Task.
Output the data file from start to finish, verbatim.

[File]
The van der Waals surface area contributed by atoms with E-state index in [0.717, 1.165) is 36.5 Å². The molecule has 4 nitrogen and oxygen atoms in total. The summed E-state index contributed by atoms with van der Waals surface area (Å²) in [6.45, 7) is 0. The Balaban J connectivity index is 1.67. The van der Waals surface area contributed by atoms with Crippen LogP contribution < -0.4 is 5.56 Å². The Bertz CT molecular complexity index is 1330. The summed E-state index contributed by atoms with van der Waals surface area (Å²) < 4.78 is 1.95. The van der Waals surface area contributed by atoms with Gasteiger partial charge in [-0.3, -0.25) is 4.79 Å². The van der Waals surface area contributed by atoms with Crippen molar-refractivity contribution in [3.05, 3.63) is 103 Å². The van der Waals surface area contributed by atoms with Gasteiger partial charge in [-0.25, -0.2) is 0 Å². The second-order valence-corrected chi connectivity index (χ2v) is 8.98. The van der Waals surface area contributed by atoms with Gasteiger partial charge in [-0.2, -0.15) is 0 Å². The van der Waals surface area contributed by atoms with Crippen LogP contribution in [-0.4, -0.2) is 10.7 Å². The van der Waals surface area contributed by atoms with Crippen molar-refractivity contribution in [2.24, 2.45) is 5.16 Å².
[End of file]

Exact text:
The van der Waals surface area contributed by atoms with E-state index in [0.717, 1.165) is 36.5 Å². The molecule has 4 nitrogen and oxygen atoms in total. The summed E-state index contributed by atoms with van der Waals surface area (Å²) in [6.45, 7) is 0. The Balaban J connectivity index is 1.67. The van der Waals surface area contributed by atoms with Crippen LogP contribution < -0.4 is 5.56 Å². The Bertz CT molecular complexity index is 1330. The summed E-state index contributed by atoms with van der Waals surface area (Å²) < 4.78 is 1.95. The van der Waals surface area contributed by atoms with Gasteiger partial charge in [-0.3, -0.25) is 4.79 Å². The van der Waals surface area contributed by atoms with Crippen molar-refractivity contribution in [3.05, 3.63) is 103 Å². The van der Waals surface area contributed by atoms with Gasteiger partial charge in [-0.25, -0.2) is 0 Å². The second-order valence-corrected chi connectivity index (χ2v) is 8.98. The van der Waals surface area contributed by atoms with Gasteiger partial charge in [-0.2, -0.15) is 0 Å². The van der Waals surface area contributed by atoms with Crippen LogP contribution in [-0.4, -0.2) is 10.7 Å². The van der Waals surface area contributed by atoms with Crippen molar-refractivity contribution in [2.24, 2.45) is 5.16 Å².